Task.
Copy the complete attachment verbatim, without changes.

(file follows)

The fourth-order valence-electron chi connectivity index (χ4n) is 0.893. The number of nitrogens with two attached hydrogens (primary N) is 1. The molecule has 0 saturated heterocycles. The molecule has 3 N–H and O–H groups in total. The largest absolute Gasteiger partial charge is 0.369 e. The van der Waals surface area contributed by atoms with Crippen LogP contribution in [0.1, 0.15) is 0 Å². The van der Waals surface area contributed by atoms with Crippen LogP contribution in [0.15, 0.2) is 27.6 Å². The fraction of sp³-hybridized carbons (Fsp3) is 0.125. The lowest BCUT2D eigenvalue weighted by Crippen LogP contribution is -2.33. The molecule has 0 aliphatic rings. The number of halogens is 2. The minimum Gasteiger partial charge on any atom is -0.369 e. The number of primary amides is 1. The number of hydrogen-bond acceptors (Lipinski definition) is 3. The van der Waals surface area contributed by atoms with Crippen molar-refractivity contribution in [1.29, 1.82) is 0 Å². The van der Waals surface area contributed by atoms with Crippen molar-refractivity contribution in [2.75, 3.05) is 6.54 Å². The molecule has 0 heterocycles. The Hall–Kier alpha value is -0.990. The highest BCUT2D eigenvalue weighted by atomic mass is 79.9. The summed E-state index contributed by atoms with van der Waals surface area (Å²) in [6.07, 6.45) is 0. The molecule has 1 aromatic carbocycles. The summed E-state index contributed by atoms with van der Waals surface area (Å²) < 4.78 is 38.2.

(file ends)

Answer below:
The fourth-order valence-electron chi connectivity index (χ4n) is 0.893. The number of nitrogens with two attached hydrogens (primary N) is 1. The molecule has 0 saturated heterocycles. The molecule has 3 N–H and O–H groups in total. The largest absolute Gasteiger partial charge is 0.369 e. The van der Waals surface area contributed by atoms with Crippen LogP contribution in [0.1, 0.15) is 0 Å². The van der Waals surface area contributed by atoms with Crippen LogP contribution in [0.15, 0.2) is 27.6 Å². The fraction of sp³-hybridized carbons (Fsp3) is 0.125. The lowest BCUT2D eigenvalue weighted by Crippen LogP contribution is -2.33. The molecule has 0 aliphatic rings. The number of halogens is 2. The minimum Gasteiger partial charge on any atom is -0.369 e. The number of primary amides is 1. The number of hydrogen-bond acceptors (Lipinski definition) is 3. The van der Waals surface area contributed by atoms with Crippen molar-refractivity contribution in [1.29, 1.82) is 0 Å². The van der Waals surface area contributed by atoms with Crippen molar-refractivity contribution in [2.75, 3.05) is 6.54 Å². The molecule has 0 heterocycles. The Hall–Kier alpha value is -0.990. The highest BCUT2D eigenvalue weighted by atomic mass is 79.9. The summed E-state index contributed by atoms with van der Waals surface area (Å²) in [6.07, 6.45) is 0. The molecule has 1 aromatic carbocycles. The summed E-state index contributed by atoms with van der Waals surface area (Å²) < 4.78 is 38.2.